Article 12 of the International Covenant on Civil and Political Rights (ICCPR) guarantees the right to freedom of movement: “Everyone lawfully within the territory of a State shall, within that territory, have the right to liberty of movement and freedom to choose his residence and everyone shall be free to leave any country, including his own.”

Despite their recognized right to move freely, Palestinians in Gaza are cut off from the West Bank and the outside world. This directly impacts on all aspects of their daily lives, including the right to education, family life, health care, and access to a court.

The state of health care facilities in Gaza continues to deteriorate under the closure policies, while severe restrictions are placed on patients seeking access to medical care in Israel or West Bank, in violation of Article 12 of the International Covenant on Economic, Social and Cultural Rights.

Students who wish to study in the West Bank are prevented from traveling there while students enrolled in programmes abroad often find themselves stuck inside Gaza due to border closures, missing out on all or part of their study. Their right to education - codified in Article 13 of the ICESCR - is blatantly violated by policies that separate them from their educational institutions.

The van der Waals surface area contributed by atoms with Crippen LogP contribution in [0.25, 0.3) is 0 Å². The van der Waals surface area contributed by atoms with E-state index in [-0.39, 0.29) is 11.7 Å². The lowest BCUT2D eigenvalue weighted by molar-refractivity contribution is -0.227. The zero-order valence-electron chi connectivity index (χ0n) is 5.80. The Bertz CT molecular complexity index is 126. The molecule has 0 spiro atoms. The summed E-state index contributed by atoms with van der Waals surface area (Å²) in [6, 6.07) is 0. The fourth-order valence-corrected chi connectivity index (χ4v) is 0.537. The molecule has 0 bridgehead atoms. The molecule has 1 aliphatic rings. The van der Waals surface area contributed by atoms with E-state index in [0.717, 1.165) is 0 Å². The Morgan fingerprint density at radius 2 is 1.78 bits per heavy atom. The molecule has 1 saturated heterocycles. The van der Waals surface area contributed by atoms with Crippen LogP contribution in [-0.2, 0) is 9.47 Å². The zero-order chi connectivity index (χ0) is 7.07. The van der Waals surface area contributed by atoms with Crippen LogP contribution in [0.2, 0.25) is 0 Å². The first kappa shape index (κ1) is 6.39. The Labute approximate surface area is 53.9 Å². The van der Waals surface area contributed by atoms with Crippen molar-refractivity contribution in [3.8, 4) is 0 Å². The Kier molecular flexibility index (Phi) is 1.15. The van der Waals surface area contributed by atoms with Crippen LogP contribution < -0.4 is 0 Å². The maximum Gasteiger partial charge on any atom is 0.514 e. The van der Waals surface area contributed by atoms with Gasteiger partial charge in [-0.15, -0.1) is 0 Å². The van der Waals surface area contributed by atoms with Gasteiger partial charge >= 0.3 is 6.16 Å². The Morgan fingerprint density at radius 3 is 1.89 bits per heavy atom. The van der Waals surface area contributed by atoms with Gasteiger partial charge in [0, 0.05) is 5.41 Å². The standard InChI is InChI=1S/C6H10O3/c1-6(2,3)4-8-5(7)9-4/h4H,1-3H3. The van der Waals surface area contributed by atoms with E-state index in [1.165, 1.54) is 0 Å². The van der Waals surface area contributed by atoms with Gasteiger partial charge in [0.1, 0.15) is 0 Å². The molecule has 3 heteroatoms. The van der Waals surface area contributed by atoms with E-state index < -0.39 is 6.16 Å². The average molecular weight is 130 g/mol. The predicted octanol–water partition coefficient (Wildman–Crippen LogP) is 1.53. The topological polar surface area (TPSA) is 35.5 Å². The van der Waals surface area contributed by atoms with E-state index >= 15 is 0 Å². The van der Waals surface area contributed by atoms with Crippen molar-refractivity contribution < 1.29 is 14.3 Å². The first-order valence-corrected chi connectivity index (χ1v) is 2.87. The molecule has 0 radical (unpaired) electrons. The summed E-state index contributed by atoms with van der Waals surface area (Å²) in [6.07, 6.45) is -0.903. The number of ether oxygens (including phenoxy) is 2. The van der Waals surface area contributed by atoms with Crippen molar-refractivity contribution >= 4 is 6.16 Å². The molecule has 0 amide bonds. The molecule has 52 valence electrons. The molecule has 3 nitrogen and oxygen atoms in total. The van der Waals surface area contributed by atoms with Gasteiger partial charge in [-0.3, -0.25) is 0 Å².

Family is recognized as the “natural and fundamental group unit of society” by Article 23 of the ICCPR and therefore accorded protection by the Articles 17 and 23 of the ICCPR and Article 10 of the ICESCR. However, since the start of the closure, families have been separated between the Gaza Strip and West Bank, unable to visit each other, care for each other, attend funerals, or celebrate special occasions. Furthermore, in violation of the right to family life, Palestinian prisoners in Israeli jails are denied regular family visits.

Palestinians pursuing a legal claim before Israeli courts, such as the many victims of ‘Operation Cast Lead’, cannot meet with their Israeli lawyers or attend Israeli court sessions considering their claims. Israeli lawyers cannot effectively represent people from the Gaza Strip as they are unable to have their client’s signature on documents, provide advice to their clients face-to-face, gain access to the scene of the incident and collect evidence, and they cannot meet with eyewitnesses and experts in the Gaza Strip. Residents of the Gaza Strip are generally not permitted to enter Israel, even for the purpose of providing testimonies as a part of legal procedures, leading to the dismissal of cases.